January 14, 2009

Photonic Crystal displays technology speed-ups

Some time ago, I commented (Opalux P-ink) on work by the firm Opalux in collaboration with the University of Toronto in Canada (Opalux was a spin-off of University of Toronto work).

Now a new Technology Review Article follows continued work by the University to speed up the color transitions of this technology, a candidate for very highly reflective (bright, depending on the ambient light) e-paper displays that consume very little power.

They seem to be making significant progress on one of the import attributes of such a display technology, although they have plenty of work left to do before it's ready for prime-time.

Don't miss watching the video, ignoring the horrible ad up front. In it I don't see much in the way of a blue color, but I'm not sure is that a limitation of the technology or just the test set-up.

One to be watched, but don't delay that e-book purchase waiting for this technology to hit the streets.

January 13, 2009

HP SAILs into flexible display waters

HP's research labs (HP Labs) have been quietly working away for some time on key technical aspects of flexible electronics, including their application to flexible displays.

Now they have announced publicly progress made in their "SAIL" process (Self-Aligned Imprint Lithography), which is a roll-to-roll manufacturing process for electronics, which if married with a flexible display technology like e-Ink film, can produce flexible displays.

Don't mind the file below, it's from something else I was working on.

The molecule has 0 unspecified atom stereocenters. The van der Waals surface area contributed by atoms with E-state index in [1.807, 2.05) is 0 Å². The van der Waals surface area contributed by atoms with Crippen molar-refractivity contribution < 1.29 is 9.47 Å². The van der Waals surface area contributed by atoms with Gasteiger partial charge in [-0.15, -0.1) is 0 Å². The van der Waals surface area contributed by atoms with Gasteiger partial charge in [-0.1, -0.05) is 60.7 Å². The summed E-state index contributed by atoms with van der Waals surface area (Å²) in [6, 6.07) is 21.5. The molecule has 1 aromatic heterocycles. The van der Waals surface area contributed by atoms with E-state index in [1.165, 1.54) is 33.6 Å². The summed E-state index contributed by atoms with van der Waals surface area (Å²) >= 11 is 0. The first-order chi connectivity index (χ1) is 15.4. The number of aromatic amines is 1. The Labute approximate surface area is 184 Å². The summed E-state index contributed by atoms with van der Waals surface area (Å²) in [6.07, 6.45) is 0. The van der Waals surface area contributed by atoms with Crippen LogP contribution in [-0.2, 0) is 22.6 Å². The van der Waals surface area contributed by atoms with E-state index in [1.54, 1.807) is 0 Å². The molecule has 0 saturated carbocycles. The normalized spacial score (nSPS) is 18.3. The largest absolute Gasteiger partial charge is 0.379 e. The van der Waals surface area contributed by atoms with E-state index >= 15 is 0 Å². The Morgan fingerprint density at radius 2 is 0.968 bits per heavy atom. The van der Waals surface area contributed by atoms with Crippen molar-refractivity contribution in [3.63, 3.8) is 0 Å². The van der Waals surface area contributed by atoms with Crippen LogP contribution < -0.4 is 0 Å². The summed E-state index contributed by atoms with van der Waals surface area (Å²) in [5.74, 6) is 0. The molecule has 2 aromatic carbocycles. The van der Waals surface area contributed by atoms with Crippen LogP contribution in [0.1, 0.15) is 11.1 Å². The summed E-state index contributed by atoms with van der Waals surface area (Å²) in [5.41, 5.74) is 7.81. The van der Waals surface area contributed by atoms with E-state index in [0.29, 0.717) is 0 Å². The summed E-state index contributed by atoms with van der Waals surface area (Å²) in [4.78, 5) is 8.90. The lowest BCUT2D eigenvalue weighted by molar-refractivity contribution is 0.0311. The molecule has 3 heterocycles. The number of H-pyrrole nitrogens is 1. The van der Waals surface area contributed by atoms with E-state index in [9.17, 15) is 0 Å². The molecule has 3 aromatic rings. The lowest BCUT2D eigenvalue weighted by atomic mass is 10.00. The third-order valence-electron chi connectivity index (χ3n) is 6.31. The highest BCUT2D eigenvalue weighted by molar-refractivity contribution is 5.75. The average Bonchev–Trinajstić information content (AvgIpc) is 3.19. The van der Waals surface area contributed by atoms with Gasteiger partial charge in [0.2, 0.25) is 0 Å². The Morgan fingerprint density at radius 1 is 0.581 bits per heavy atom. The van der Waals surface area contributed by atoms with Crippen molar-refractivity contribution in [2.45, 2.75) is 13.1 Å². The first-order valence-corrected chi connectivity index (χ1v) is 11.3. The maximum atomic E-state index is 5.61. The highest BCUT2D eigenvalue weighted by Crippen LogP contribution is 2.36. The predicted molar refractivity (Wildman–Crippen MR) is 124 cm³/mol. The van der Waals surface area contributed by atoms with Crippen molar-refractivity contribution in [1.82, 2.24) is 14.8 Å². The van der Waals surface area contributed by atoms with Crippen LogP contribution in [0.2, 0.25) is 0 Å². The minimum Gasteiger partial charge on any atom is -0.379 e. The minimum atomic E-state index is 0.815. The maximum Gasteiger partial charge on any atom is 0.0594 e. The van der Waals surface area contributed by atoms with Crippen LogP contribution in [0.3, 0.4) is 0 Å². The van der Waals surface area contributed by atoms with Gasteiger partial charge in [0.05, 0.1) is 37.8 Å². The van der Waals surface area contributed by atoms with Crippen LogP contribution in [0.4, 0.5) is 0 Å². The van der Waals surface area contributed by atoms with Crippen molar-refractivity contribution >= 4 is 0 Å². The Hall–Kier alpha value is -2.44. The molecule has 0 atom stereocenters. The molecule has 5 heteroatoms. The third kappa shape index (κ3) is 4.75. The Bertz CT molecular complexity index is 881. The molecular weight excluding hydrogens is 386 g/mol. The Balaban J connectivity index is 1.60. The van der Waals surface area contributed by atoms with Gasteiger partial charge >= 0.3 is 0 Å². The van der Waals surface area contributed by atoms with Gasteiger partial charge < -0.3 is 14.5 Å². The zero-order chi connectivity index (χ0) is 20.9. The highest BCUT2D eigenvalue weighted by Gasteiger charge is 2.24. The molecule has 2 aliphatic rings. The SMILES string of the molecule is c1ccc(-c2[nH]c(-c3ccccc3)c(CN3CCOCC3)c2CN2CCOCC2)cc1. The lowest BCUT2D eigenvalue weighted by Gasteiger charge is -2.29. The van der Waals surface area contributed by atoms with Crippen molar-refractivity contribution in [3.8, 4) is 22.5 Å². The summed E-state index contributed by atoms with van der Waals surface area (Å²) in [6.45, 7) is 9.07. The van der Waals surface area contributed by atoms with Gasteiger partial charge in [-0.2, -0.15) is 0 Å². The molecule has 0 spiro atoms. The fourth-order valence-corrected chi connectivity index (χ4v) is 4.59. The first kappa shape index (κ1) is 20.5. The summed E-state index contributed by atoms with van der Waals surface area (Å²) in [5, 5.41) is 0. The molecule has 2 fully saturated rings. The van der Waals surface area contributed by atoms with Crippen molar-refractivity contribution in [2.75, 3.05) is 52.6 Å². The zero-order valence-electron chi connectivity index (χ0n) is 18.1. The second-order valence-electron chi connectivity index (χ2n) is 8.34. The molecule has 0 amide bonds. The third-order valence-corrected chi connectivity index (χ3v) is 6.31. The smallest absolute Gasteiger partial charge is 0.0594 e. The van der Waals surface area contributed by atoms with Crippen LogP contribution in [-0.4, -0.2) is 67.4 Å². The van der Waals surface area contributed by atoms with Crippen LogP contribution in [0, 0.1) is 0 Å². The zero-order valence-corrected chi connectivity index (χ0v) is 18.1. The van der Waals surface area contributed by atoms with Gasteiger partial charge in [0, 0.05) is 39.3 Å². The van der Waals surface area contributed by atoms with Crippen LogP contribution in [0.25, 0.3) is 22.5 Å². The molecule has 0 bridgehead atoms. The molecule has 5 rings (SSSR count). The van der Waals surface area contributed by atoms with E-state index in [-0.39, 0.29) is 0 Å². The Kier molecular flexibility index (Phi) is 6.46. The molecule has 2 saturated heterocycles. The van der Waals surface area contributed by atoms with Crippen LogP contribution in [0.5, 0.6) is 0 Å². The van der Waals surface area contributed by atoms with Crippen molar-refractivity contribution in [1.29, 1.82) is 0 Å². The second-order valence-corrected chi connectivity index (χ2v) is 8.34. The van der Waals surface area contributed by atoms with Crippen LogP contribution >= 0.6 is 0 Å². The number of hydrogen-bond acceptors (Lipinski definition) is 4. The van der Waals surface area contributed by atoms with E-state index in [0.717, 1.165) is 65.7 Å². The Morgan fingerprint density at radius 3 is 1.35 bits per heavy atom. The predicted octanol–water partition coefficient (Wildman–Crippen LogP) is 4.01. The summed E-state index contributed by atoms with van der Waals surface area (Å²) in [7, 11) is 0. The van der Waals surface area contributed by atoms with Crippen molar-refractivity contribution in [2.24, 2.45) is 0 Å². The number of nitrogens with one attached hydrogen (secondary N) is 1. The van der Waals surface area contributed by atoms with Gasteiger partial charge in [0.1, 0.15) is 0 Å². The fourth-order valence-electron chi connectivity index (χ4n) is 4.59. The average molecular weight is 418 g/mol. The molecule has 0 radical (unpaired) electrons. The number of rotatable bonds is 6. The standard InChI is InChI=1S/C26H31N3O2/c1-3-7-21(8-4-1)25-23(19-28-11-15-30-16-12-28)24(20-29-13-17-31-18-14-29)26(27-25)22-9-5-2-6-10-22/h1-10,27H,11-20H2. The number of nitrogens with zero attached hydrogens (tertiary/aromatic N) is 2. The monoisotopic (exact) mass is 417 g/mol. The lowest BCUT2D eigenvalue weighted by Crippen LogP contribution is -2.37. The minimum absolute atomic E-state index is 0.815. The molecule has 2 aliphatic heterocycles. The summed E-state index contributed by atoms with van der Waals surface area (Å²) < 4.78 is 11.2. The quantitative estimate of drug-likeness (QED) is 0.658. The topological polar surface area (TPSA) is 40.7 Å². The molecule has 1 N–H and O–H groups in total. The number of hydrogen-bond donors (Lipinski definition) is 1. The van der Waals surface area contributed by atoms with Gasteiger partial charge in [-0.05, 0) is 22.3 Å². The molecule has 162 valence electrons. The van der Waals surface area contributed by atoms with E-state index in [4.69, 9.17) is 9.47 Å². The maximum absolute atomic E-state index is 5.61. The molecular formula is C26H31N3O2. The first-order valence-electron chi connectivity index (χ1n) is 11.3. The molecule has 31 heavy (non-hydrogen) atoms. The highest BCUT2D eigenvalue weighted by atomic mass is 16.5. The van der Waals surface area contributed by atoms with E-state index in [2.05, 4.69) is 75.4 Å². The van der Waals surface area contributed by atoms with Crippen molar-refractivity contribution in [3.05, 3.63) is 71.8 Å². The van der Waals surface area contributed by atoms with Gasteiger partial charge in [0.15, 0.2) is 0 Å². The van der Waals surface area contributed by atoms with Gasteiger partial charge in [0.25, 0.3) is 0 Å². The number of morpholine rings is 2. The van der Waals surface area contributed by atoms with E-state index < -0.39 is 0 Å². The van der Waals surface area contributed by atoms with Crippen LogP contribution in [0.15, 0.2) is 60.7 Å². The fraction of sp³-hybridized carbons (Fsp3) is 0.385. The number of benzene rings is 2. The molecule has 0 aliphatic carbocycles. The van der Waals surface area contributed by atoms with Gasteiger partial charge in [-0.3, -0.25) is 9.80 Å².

They work in collaboration with a number of partners, including the Flexible Display Center (FDC) at Arizona State University

On the HP web site there is a promotional video on SAIL, starring Carl Tausig the HP Lab's Lab Director for the effort and you can read the full Press Release here: HP and Arizona State University Demo Flexible, Unbreakable Displays

One of the key aspects to get across about the SAIL process is that the multiple semiconductor and other layers and all laid down on the flexible substrate at the start, before the layers are etched away. This avoid all problems due to alignment that occur in processes where the layers are laid down, etched, then another layer laid down, then etched etc.

January 12, 2009

Flexible Reader part of Sony's Flexible OLED concept display

Will your next laptop look like that, or your next (first?) eBook reader?

This came out a while back at CES, but I still thought it was interesting.

See the original post from Engadget.

Sony are pushing forward with OLED in the market, as evidenced by their OLED TV. Here they show design concepts for products using OLED displays on flexible backplanes (and front-planes for that matter) and amoung them is an eReader.

For the Reader, it seems the flexibility is put more to purpose of robustness, and "feel" of a book than any attempt at a roll-up book. That´s a good call in my book.

How it would fold shut is not obvious from the images in the gallery.
I have commented briefly on Quallcomm's "Mirasol" MEMS display technology in the past on this blog, specifically here: Qualcomm's MEMS "e-paper" display debuts

Now, thanks to the CES trade-show this week we can see another implementation of it, on a GPS device, reported by Engadget.

With one of its advantages being great visibility in bright lighting conditions, using it in a GPS makes a lot of sense, not just to improve the visibility of the display over existing GPS offerings but to help them extend the battery life of the GPS, one of there limitations at the moment.